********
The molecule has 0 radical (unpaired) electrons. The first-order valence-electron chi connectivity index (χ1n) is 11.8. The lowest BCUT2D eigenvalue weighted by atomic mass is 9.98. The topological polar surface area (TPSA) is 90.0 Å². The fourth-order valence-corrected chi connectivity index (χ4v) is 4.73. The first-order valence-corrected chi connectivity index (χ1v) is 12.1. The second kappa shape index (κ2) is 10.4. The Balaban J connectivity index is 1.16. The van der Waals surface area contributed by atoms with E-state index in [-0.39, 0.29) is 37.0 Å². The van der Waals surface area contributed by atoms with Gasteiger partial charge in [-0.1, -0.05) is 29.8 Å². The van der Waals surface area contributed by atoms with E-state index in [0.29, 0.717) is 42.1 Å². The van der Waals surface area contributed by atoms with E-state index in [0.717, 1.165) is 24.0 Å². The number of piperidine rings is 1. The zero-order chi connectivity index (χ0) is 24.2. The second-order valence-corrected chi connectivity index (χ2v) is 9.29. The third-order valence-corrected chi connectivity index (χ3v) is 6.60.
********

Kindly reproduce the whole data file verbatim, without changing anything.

The molecule has 0 radical (unpaired) electrons. The first-order valence-electron chi connectivity index (χ1n) is 11.8. The lowest BCUT2D eigenvalue weighted by atomic mass is 9.98. The topological polar surface area (TPSA) is 90.0 Å². The fourth-order valence-corrected chi connectivity index (χ4v) is 4.73. The first-order valence-corrected chi connectivity index (χ1v) is 12.1. The second kappa shape index (κ2) is 10.4. The Balaban J connectivity index is 1.16. The van der Waals surface area contributed by atoms with E-state index in [-0.39, 0.29) is 37.0 Å². The van der Waals surface area contributed by atoms with Gasteiger partial charge in [-0.1, -0.05) is 29.8 Å². The van der Waals surface area contributed by atoms with E-state index in [0.29, 0.717) is 42.1 Å². The van der Waals surface area contributed by atoms with E-state index in [0.717, 1.165) is 24.0 Å². The number of piperidine rings is 1. The zero-order chi connectivity index (χ0) is 24.2. The second-order valence-corrected chi connectivity index (χ2v) is 9.29. The third-order valence-corrected chi connectivity index (χ3v) is 6.60.